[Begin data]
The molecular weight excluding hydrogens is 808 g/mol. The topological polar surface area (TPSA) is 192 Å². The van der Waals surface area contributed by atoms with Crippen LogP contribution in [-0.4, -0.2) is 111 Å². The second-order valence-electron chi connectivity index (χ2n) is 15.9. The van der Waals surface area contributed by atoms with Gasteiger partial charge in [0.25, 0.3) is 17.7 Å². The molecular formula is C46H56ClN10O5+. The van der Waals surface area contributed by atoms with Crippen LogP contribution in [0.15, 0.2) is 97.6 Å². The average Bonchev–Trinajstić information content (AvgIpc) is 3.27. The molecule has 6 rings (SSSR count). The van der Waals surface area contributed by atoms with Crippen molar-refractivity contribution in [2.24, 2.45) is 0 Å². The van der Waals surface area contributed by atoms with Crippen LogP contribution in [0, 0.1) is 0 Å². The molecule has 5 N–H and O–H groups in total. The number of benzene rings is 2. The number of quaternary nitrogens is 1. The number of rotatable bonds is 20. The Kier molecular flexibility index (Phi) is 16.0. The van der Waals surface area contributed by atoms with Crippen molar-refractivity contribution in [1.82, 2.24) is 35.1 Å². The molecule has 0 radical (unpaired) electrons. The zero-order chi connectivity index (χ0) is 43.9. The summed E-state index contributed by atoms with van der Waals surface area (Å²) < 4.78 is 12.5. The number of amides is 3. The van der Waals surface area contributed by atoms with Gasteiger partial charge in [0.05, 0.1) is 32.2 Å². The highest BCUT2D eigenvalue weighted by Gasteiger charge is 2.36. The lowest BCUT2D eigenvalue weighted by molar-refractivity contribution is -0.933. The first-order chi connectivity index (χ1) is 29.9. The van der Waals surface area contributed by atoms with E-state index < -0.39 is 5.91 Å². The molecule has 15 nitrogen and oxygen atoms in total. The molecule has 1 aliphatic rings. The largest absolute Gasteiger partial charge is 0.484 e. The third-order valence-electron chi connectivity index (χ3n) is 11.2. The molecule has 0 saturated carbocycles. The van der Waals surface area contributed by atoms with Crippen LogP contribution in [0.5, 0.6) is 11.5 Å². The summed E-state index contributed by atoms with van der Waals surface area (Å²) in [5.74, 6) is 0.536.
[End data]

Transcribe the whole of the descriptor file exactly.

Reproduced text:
The molecular weight excluding hydrogens is 808 g/mol. The topological polar surface area (TPSA) is 192 Å². The van der Waals surface area contributed by atoms with Crippen LogP contribution in [-0.4, -0.2) is 111 Å². The second-order valence-electron chi connectivity index (χ2n) is 15.9. The van der Waals surface area contributed by atoms with Gasteiger partial charge in [0.25, 0.3) is 17.7 Å². The molecular formula is C46H56ClN10O5+. The van der Waals surface area contributed by atoms with Crippen LogP contribution in [0.15, 0.2) is 97.6 Å². The average Bonchev–Trinajstić information content (AvgIpc) is 3.27. The molecule has 6 rings (SSSR count). The van der Waals surface area contributed by atoms with Crippen molar-refractivity contribution in [2.24, 2.45) is 0 Å². The van der Waals surface area contributed by atoms with Crippen LogP contribution in [0, 0.1) is 0 Å². The molecule has 5 N–H and O–H groups in total. The number of benzene rings is 2. The number of quaternary nitrogens is 1. The number of rotatable bonds is 20. The Kier molecular flexibility index (Phi) is 16.0. The van der Waals surface area contributed by atoms with Crippen molar-refractivity contribution in [1.82, 2.24) is 35.1 Å². The molecule has 0 radical (unpaired) electrons. The zero-order chi connectivity index (χ0) is 43.9. The summed E-state index contributed by atoms with van der Waals surface area (Å²) < 4.78 is 12.5. The number of amides is 3. The van der Waals surface area contributed by atoms with Gasteiger partial charge in [0.05, 0.1) is 32.2 Å². The highest BCUT2D eigenvalue weighted by Gasteiger charge is 2.36. The lowest BCUT2D eigenvalue weighted by molar-refractivity contribution is -0.933. The first-order chi connectivity index (χ1) is 29.9. The van der Waals surface area contributed by atoms with E-state index < -0.39 is 5.91 Å². The molecule has 15 nitrogen and oxygen atoms in total. The molecule has 1 aliphatic rings. The largest absolute Gasteiger partial charge is 0.484 e. The third-order valence-electron chi connectivity index (χ3n) is 11.2. The molecule has 0 saturated carbocycles. The van der Waals surface area contributed by atoms with Crippen LogP contribution in [0.5, 0.6) is 11.5 Å². The summed E-state index contributed by atoms with van der Waals surface area (Å²) in [5.74, 6) is 0.536.